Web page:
Especially at Christmas, which invokes images of a mother with child, displaced men tend to be ignored. That's why Deborah Watkins of the National Coalition of Free Men launched The Homeless Shelter Project for men, which operates in parallel with the Mask Project. This "is a moving display of masks that are designed and created by male victims of domestic violence (DV)." Symbolically, the masks have no mouths.
Do you offer counseling services for abused spouses who wish to preserve their marriages?
The policies of many domestic violence shelters are based on PC feminist assumptions: just as men are always portrayed as perpetrators, marriages in which violence occurs, even once, are always viewed as properly terminated. A growing trend among Latinas, for whom family and children are often paramount, is for couples to work out their relationships, often with the aid of a priest or counselor. Domestic violence is seen as a complex phenomenon that sometimes springs from alcoholism or drug abuse and, so, can be sometimes "treated" by eliminating those factors rather than dissolving the family. Such women are effectively disenfranchised by current domestic violence dogma.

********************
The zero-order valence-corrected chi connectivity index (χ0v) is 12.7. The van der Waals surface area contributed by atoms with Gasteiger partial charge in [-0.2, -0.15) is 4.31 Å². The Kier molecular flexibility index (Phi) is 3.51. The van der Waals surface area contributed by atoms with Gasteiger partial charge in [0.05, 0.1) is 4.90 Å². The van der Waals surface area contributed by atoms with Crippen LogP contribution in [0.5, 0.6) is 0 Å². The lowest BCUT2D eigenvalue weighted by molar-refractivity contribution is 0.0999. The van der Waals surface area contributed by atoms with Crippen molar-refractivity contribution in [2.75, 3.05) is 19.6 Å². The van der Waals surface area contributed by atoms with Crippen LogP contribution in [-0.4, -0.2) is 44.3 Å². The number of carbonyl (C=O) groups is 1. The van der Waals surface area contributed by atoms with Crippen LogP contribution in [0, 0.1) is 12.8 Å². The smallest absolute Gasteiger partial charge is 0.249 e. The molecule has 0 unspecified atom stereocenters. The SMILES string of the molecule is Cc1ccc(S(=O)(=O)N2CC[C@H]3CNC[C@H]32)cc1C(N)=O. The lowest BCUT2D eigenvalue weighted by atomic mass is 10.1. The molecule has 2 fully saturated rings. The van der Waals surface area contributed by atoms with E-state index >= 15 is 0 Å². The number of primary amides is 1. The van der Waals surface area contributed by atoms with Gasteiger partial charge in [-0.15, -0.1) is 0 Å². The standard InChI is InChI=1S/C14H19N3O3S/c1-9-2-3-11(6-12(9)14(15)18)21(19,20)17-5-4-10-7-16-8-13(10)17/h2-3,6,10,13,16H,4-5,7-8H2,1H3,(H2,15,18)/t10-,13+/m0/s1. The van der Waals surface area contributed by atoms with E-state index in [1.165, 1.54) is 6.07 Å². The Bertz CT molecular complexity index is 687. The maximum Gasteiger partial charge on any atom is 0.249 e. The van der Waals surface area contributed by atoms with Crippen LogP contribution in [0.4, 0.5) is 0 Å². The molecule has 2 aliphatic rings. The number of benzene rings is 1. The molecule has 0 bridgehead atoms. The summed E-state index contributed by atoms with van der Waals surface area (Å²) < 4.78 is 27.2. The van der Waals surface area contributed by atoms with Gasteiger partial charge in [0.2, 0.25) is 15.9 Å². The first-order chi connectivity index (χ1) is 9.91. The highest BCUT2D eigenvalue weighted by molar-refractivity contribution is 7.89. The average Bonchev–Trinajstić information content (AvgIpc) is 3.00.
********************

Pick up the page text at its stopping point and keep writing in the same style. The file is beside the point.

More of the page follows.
A new book from Princeton University, "Insult to Injury: Rethinking our Responses to Intimate Abuse" by Linda G. Mills, expresses a growing skepticism about the PC approach. Mills observes that as many as half of the women who are in abusive relationships stay in them for strong cultural, economic, religious, or emotional reasons. Rather than assisting these women, domestic violence counselors often re-victimize them by refusing to respect their decision to stay or go.
Criminal defense attorney Janeice T. Martin describes the impact of such domestic violence "specialists": ”They can stand by and tell that victim that she doesn't really know what's best for her and her family. She is a victim — how can she possibly know what's best after what she's been through? ... Many of these people know exactly what is best for them and their families, and yet are revictimized by the powerlessness imposed upon them by a system of people who know better."